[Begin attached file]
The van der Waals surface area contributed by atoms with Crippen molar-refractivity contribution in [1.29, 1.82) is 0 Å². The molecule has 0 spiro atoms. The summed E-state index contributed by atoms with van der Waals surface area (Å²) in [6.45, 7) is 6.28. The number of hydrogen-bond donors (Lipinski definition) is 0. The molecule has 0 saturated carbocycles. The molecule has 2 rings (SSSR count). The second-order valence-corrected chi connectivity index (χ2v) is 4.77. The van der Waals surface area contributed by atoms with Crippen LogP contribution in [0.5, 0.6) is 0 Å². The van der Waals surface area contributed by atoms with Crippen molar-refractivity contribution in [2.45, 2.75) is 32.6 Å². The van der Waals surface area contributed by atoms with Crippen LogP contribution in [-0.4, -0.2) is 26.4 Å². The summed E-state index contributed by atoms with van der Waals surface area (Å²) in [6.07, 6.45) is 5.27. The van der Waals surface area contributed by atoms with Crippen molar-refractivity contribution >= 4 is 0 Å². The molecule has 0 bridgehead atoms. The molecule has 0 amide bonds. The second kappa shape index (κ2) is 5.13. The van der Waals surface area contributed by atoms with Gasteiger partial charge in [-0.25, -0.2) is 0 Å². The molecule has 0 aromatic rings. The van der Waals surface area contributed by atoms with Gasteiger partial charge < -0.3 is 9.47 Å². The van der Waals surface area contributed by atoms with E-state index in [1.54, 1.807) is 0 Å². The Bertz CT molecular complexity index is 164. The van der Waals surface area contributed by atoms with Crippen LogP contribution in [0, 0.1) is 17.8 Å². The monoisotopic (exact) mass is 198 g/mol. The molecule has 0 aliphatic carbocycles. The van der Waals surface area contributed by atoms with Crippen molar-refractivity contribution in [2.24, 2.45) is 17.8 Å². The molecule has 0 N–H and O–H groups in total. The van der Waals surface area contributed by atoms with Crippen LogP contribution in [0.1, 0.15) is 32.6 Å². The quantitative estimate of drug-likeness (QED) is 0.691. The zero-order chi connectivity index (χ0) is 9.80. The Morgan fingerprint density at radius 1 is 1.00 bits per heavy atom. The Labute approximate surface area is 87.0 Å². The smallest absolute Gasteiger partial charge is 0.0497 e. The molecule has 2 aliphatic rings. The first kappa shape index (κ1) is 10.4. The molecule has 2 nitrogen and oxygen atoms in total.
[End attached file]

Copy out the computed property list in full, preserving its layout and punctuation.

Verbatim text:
The van der Waals surface area contributed by atoms with Crippen molar-refractivity contribution in [1.29, 1.82) is 0 Å². The molecule has 0 spiro atoms. The summed E-state index contributed by atoms with van der Waals surface area (Å²) in [6.45, 7) is 6.28. The number of hydrogen-bond donors (Lipinski definition) is 0. The molecule has 0 saturated carbocycles. The molecule has 2 rings (SSSR count). The second-order valence-corrected chi connectivity index (χ2v) is 4.77. The van der Waals surface area contributed by atoms with Crippen LogP contribution in [0.5, 0.6) is 0 Å². The van der Waals surface area contributed by atoms with Crippen molar-refractivity contribution in [2.45, 2.75) is 32.6 Å². The van der Waals surface area contributed by atoms with Crippen LogP contribution in [-0.4, -0.2) is 26.4 Å². The summed E-state index contributed by atoms with van der Waals surface area (Å²) in [6.07, 6.45) is 5.27. The van der Waals surface area contributed by atoms with Crippen molar-refractivity contribution >= 4 is 0 Å². The molecule has 0 bridgehead atoms. The molecule has 0 amide bonds. The second kappa shape index (κ2) is 5.13. The van der Waals surface area contributed by atoms with Gasteiger partial charge in [-0.25, -0.2) is 0 Å². The molecule has 0 aromatic rings. The van der Waals surface area contributed by atoms with Gasteiger partial charge < -0.3 is 9.47 Å². The van der Waals surface area contributed by atoms with E-state index in [1.54, 1.807) is 0 Å². The Bertz CT molecular complexity index is 164. The van der Waals surface area contributed by atoms with Crippen LogP contribution in [0, 0.1) is 17.8 Å². The monoisotopic (exact) mass is 198 g/mol. The molecule has 0 aliphatic carbocycles. The van der Waals surface area contributed by atoms with Crippen molar-refractivity contribution in [2.24, 2.45) is 17.8 Å². The molecule has 0 N–H and O–H groups in total. The van der Waals surface area contributed by atoms with Crippen LogP contribution in [0.1, 0.15) is 32.6 Å². The quantitative estimate of drug-likeness (QED) is 0.691. The zero-order chi connectivity index (χ0) is 9.80. The Morgan fingerprint density at radius 1 is 1.00 bits per heavy atom. The Labute approximate surface area is 87.0 Å². The smallest absolute Gasteiger partial charge is 0.0497 e. The molecule has 2 aliphatic rings. The first kappa shape index (κ1) is 10.4. The molecule has 2 nitrogen and oxygen atoms in total.